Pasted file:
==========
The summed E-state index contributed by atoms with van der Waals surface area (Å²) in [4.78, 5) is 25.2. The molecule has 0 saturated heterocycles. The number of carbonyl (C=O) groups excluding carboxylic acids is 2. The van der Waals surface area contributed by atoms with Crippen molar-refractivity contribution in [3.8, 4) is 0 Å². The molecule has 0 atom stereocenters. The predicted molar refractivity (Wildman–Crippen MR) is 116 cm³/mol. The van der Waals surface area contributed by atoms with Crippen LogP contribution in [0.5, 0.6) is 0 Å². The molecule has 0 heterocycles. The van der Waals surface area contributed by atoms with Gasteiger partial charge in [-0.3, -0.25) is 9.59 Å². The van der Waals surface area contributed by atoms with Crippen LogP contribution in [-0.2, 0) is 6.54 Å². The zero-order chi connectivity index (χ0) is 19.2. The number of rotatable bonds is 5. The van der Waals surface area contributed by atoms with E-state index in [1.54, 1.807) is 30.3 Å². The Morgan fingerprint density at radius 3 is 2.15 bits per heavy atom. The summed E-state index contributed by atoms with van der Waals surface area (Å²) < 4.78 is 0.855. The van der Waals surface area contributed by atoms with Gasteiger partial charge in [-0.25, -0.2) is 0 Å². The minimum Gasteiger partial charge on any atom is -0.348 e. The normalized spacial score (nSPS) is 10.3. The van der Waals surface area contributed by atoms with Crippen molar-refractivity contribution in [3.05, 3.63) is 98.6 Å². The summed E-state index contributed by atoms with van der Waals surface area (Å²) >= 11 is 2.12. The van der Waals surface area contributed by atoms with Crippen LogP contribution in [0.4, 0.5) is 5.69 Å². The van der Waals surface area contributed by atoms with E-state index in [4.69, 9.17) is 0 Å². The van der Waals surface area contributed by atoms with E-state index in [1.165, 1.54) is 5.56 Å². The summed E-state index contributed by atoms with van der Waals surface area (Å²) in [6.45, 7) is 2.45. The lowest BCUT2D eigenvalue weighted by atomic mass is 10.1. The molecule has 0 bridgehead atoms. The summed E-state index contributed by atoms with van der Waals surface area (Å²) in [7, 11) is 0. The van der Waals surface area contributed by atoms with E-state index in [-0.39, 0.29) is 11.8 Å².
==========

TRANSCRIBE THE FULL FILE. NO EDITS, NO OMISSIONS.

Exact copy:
The summed E-state index contributed by atoms with van der Waals surface area (Å²) in [4.78, 5) is 25.2. The molecule has 0 saturated heterocycles. The number of carbonyl (C=O) groups excluding carboxylic acids is 2. The van der Waals surface area contributed by atoms with Crippen molar-refractivity contribution in [3.8, 4) is 0 Å². The molecule has 0 atom stereocenters. The predicted molar refractivity (Wildman–Crippen MR) is 116 cm³/mol. The van der Waals surface area contributed by atoms with Crippen LogP contribution in [0.5, 0.6) is 0 Å². The molecule has 0 heterocycles. The van der Waals surface area contributed by atoms with Gasteiger partial charge in [-0.3, -0.25) is 9.59 Å². The van der Waals surface area contributed by atoms with Crippen LogP contribution in [-0.2, 0) is 6.54 Å². The zero-order chi connectivity index (χ0) is 19.2. The number of rotatable bonds is 5. The van der Waals surface area contributed by atoms with E-state index in [1.54, 1.807) is 30.3 Å². The Morgan fingerprint density at radius 3 is 2.15 bits per heavy atom. The summed E-state index contributed by atoms with van der Waals surface area (Å²) < 4.78 is 0.855. The van der Waals surface area contributed by atoms with Gasteiger partial charge in [-0.25, -0.2) is 0 Å². The minimum Gasteiger partial charge on any atom is -0.348 e. The normalized spacial score (nSPS) is 10.3. The van der Waals surface area contributed by atoms with Crippen molar-refractivity contribution in [3.05, 3.63) is 98.6 Å². The summed E-state index contributed by atoms with van der Waals surface area (Å²) >= 11 is 2.12. The van der Waals surface area contributed by atoms with Crippen LogP contribution in [0.4, 0.5) is 5.69 Å². The van der Waals surface area contributed by atoms with E-state index in [4.69, 9.17) is 0 Å². The van der Waals surface area contributed by atoms with E-state index in [1.165, 1.54) is 5.56 Å². The summed E-state index contributed by atoms with van der Waals surface area (Å²) in [6.45, 7) is 2.45. The lowest BCUT2D eigenvalue weighted by atomic mass is 10.1. The molecule has 0 bridgehead atoms. The summed E-state index contributed by atoms with van der Waals surface area (Å²) in [7, 11) is 0. The van der Waals surface area contributed by atoms with E-state index in [-0.39, 0.29) is 11.8 Å².